Narcotine. C46H25NO14. Anarcotine (Beng. Ph.), a solid, white, inodorous, insipid, neutral, crystal-lizable principle, obtained from Opium. Insoluble in Water and alkalies; soluble in Alcohol, Ether, and Acids. With the latter it forms salts.

Med. Prop. and Action. Tonic, febrifuge, anti-periodic, and diaphoretic. It is entirely devoid of all narcotic properties. Dr. Garrod states that he has given it as a tonic and anti-periodic in half -drachm doses, without the production of any narcotic symptoms.

Dose, as a tonic, gr. j. - gr. iij. thrice daily; as a febrifuge and anti-periodic, gr. iij. - gr. v., or more. In doses of gr. xx. it has a diaphoretic action.

1870. Therapeutic Uses

Intermittent Fevers. Dr. O'shaugh-nessy states, that his experiments, repeated by many medical officers in all parts of India, have led to the conclusion, that Narcotine is, after Quinine, the most powerful febrifuge we possess. In doses of gr. iij. - v., dissolved in water, and acidulated by Hydrochloric or Sulphuric Acid, repeated thrice daily, it will prevent the return of ague in all ordinary cases. It has frequently succeeded when Quinine has previously failed. In Ague complicated with Dysentery, Narcotine is stated to be decidedly superior to Quinine, as it does not aggravate the local inflammation; but, on the contrary, seems to allay the pain and tenesmus. Dr. O'shaughnessy adduces the testimony of many medical officers in its favour. Its value as an anti-periodic is strongly advocated also by Dr. Gardeu,§ of the Bengal Medical Service, who considers the only objection to it is its tendency to produce constipation, to obviate winch purgatives are necessary.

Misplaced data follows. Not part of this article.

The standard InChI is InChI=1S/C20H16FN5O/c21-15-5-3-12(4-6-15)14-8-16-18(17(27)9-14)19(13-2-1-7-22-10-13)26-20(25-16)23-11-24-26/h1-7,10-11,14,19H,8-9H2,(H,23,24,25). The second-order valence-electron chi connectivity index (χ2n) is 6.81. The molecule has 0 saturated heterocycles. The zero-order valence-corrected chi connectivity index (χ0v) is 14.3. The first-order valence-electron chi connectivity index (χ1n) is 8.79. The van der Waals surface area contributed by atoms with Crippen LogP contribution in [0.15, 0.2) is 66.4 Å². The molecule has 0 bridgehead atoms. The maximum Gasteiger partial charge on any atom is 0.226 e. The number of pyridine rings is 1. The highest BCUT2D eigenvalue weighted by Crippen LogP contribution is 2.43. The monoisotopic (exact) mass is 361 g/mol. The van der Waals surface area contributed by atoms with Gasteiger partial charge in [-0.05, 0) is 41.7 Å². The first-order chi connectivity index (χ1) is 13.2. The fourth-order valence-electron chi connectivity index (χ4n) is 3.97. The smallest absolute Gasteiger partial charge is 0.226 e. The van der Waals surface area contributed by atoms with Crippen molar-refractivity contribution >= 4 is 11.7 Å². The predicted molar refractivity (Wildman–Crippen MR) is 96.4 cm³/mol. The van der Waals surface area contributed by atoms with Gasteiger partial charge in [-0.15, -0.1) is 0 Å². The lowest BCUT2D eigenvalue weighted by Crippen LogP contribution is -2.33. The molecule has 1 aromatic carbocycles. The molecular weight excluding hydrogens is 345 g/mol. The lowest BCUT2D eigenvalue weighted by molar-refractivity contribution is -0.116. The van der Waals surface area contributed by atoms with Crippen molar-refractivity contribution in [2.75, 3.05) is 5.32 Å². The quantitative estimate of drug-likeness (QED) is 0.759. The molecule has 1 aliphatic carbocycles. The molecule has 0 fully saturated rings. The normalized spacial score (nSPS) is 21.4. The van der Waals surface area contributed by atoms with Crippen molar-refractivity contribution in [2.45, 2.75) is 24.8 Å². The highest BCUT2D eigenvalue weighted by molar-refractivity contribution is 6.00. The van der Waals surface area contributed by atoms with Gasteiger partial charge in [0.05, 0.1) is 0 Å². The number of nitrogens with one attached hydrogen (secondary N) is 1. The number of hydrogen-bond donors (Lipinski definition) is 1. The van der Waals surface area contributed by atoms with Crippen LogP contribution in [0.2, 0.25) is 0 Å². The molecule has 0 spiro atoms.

1871. In Remittent Fever, Dr

O'shaughnessy || considers its powers not so well established, and recommends the employment of Quinine, unless the latter is either not available, or produces intolerable head symptoms, under which circumstances Narcotine may be boldly had recourse to.

1872. In Debility after Fevers, &c., Narcotine is a valuable tonic in doses of gr. j. thrice daily. Dr. O'shaughnessy states that he found it especially valuable in the convalescence from parturition, and in the debility which so often follows nursing in India.

* Bull de Therap., vol. xxxvi. 1849.

Essentials of Mat. Med. and Therap., p. 161.

Beng. Pharm., p. 261. § Lancet, Jan. 11, 1862. || Op. cit.